by Mitch Kokai
Senior Political Analyst, John Locke Foundation
Victor Davis Hanson‘s latest column for National Review Online focuses on the truth behind the fables of a new movie.
The latest Hollywood mythology is entitled Truth. But the film is actually a fictionalized story about how CBS News super-anchor Dan Rather and his 60 Minutes producer supposedly were railroaded by corporate and right-wing interests into resigning.
In reality, an internal investigation by CBS found that Rather and his 60 Minutes team — just weeks before the 2004 election — had failed to properly vet documents of dubious authenticity asserting that a young George W. Bush had shirked his duty as a Texas Air National Guard pilot.
The fabulist movie comes on the heels of the Benghazi investigations. An e-mail introduced last month at a House Benghazi committee hearing indicated that former Secretary of State Hillary Clinton — just hours after the attacks on the consulate that left four Americans dead — knew almost immediately that an “al Qaeda-like group” had carried out the killings.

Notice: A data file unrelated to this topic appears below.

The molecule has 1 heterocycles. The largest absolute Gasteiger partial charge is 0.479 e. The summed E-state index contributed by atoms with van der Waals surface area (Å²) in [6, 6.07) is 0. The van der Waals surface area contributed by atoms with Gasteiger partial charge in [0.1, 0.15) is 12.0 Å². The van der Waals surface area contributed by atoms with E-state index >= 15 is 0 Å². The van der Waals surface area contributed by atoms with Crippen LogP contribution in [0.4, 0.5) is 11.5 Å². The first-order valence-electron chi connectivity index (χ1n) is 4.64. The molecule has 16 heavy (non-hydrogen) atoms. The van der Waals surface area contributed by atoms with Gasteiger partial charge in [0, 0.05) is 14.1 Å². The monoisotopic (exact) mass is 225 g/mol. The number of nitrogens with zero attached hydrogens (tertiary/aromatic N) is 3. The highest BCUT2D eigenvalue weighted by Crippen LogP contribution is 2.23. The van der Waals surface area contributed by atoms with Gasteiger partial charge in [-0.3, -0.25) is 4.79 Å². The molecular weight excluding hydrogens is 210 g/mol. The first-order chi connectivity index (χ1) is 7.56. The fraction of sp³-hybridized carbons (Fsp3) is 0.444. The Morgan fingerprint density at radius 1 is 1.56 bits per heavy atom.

Clinton informed everyone from her own daughter to the Egyptian prime minister that the killings were the work of hard-core terrorists. Yet officially, she knowingly peddled the falsehood that a video maker had caused spontaneous demonstrations that went bad.
Apparently, the truth about Benghazi clashed with the 2012 Barack Obama re-election narrative about the routing of al-Qaeda. For days, Clinton, U.N. Ambassador Susan Rice and the president himself likewise sold the fantasy of video-driven killings. …
… Utter disregard for old-fashioned truth is now deeply embedded in contemporary America, largely because it advances a particular agenda. It reminds of an earlier age of politically correct fable, when evidence in the Alger Hiss case and the Julius and Ethel Rosenberg case got in the way of ideologically useful mythologies.